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    Presence and Navigation: a Comparison Between the Free Exploration of a Real and a Virtual Museum

    HCI 2018

    Proceedings of the 32nd International BCS Human Computer Interaction Conference (HCI 2018)

    Belfast, UK, 4 - 6 July 2018


    Javier Marín-Morales, Juan Luis Higuera-Trujillo, Carla de Juan, Carmen Llinares, Jaime Guixeres, Susana Iñarra & Mariano Alcañiz



    The validity of environmental simulations resides in their capacity to replicate responses produced in a physical environment. However, no studies validate the similarity of navigation in immersive virtual environments, even though this can radically condition space perception and therefore alter the various evoked responses. The objective of this present paper is to validate environmental simulations using 3D environments and head-mounted display devices, at perception level by means of presence and at behavioural level through navigation. A comparison was developed between the free exploration of an art exhibition in a physical museum and a simulation of the same experience.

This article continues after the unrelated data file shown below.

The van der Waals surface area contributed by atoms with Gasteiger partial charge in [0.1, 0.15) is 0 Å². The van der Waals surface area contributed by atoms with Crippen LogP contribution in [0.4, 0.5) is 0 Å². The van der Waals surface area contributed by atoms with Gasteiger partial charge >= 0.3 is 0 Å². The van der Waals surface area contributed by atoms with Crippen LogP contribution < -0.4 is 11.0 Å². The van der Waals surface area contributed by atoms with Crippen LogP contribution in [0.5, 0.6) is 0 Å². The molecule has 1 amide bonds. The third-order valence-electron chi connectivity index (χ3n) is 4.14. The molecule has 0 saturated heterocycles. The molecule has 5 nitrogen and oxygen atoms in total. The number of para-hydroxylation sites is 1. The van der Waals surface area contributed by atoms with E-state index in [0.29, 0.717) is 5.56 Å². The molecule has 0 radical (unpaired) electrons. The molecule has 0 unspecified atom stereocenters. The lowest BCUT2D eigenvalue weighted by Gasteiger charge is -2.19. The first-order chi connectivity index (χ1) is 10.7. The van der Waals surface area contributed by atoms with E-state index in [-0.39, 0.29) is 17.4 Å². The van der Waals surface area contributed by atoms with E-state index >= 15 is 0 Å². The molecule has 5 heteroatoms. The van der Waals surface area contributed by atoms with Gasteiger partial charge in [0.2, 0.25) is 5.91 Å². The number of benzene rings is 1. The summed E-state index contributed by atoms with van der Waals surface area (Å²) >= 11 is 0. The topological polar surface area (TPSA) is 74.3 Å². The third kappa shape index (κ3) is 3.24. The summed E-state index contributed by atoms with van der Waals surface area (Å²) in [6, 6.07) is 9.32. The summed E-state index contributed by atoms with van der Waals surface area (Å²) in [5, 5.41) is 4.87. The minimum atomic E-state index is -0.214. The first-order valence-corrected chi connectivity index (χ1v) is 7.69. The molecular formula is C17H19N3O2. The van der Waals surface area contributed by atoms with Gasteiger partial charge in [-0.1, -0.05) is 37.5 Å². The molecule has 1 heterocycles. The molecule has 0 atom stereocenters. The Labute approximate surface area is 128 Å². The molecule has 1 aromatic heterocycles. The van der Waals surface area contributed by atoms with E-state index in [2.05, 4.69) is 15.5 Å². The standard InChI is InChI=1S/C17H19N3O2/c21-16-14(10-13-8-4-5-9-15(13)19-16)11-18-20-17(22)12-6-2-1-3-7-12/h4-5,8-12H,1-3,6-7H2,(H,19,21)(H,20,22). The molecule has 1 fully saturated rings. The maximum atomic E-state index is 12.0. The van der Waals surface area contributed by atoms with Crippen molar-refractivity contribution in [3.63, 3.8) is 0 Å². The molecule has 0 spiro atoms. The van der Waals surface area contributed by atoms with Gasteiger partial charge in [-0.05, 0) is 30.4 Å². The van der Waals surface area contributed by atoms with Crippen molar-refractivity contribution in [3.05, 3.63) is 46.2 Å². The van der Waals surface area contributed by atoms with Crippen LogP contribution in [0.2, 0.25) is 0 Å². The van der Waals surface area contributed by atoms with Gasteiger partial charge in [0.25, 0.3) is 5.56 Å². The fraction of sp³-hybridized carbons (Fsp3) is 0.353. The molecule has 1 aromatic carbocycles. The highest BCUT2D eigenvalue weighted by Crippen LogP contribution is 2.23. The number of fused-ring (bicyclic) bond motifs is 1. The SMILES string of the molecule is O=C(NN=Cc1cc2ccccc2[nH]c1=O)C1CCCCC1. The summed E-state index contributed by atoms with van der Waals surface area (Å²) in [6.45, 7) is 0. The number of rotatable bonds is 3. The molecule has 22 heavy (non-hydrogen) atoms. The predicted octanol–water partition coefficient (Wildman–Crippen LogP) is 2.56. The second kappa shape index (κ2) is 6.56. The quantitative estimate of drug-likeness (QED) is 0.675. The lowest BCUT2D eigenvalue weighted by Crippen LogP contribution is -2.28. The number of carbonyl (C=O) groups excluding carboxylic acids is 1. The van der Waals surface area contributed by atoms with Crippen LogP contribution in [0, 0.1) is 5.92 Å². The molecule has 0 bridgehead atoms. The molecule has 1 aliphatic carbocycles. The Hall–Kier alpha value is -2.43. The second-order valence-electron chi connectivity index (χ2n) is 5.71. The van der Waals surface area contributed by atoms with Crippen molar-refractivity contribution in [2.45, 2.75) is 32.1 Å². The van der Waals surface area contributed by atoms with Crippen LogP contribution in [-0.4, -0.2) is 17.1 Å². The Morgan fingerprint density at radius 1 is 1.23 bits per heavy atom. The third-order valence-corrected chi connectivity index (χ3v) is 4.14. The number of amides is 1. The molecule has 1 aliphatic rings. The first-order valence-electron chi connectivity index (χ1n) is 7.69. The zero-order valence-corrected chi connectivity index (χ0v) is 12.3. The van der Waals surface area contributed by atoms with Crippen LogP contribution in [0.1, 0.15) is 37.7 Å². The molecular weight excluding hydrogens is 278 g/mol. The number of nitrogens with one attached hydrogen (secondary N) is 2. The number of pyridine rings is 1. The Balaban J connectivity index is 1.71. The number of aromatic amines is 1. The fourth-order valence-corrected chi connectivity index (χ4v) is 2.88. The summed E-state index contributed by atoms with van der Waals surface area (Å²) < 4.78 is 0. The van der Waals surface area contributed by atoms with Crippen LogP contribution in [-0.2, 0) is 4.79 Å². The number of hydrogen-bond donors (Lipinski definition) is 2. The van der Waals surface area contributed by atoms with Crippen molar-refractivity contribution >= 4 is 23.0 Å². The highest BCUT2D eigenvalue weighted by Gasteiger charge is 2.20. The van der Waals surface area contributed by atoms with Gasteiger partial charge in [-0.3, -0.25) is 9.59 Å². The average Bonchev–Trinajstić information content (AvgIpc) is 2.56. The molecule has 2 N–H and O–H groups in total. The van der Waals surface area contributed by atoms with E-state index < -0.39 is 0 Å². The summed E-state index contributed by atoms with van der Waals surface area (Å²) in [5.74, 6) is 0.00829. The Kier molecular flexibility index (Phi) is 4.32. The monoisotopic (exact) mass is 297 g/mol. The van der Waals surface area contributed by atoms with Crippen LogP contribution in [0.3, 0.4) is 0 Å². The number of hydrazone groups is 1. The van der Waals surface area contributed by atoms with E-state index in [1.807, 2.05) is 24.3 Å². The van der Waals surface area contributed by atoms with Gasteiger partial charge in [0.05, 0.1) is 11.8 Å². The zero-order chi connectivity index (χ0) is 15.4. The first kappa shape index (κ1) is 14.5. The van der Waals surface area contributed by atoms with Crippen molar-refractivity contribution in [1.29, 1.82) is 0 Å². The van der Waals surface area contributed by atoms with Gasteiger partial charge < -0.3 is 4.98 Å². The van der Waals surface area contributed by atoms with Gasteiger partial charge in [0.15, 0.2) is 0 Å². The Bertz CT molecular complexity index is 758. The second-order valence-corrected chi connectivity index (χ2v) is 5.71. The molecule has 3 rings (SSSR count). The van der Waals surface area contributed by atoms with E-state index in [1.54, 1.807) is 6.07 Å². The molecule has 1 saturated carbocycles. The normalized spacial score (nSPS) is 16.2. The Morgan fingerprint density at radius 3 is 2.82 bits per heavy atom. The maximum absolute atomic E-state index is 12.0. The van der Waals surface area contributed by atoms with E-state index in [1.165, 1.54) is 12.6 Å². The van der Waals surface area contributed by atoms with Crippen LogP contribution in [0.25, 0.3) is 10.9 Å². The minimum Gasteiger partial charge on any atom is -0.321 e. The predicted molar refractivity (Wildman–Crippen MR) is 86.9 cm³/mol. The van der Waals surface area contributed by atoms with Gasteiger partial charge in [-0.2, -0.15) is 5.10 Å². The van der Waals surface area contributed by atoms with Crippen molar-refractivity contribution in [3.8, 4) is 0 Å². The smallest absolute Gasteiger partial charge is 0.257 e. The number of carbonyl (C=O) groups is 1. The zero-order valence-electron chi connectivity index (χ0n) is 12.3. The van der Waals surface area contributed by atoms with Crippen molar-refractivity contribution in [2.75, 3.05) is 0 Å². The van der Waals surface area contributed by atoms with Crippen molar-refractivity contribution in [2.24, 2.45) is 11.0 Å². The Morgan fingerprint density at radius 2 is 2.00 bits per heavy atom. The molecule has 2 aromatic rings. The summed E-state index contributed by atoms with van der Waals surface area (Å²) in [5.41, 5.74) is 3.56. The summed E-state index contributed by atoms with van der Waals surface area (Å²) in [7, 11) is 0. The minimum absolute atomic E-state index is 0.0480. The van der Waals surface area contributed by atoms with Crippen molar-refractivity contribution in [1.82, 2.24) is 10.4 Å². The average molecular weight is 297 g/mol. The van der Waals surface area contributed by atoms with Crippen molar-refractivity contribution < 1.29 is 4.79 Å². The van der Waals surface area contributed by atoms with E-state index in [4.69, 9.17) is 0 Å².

At perception level, the virtual museum shows a high degree of presence. At navigation level, movement patterns show high similarity, and they present significant differences only at the beginning of the exploration in the percentage of area explored and the time taken to undertake the visits. The results suggest that there is an environmental adaptation effect of about 2 minutes. Subsequently, navigation in physical and virtual museums does not show significant differences. These findings support the use of immersive virtual environments as empirical tools in human behavioural research.


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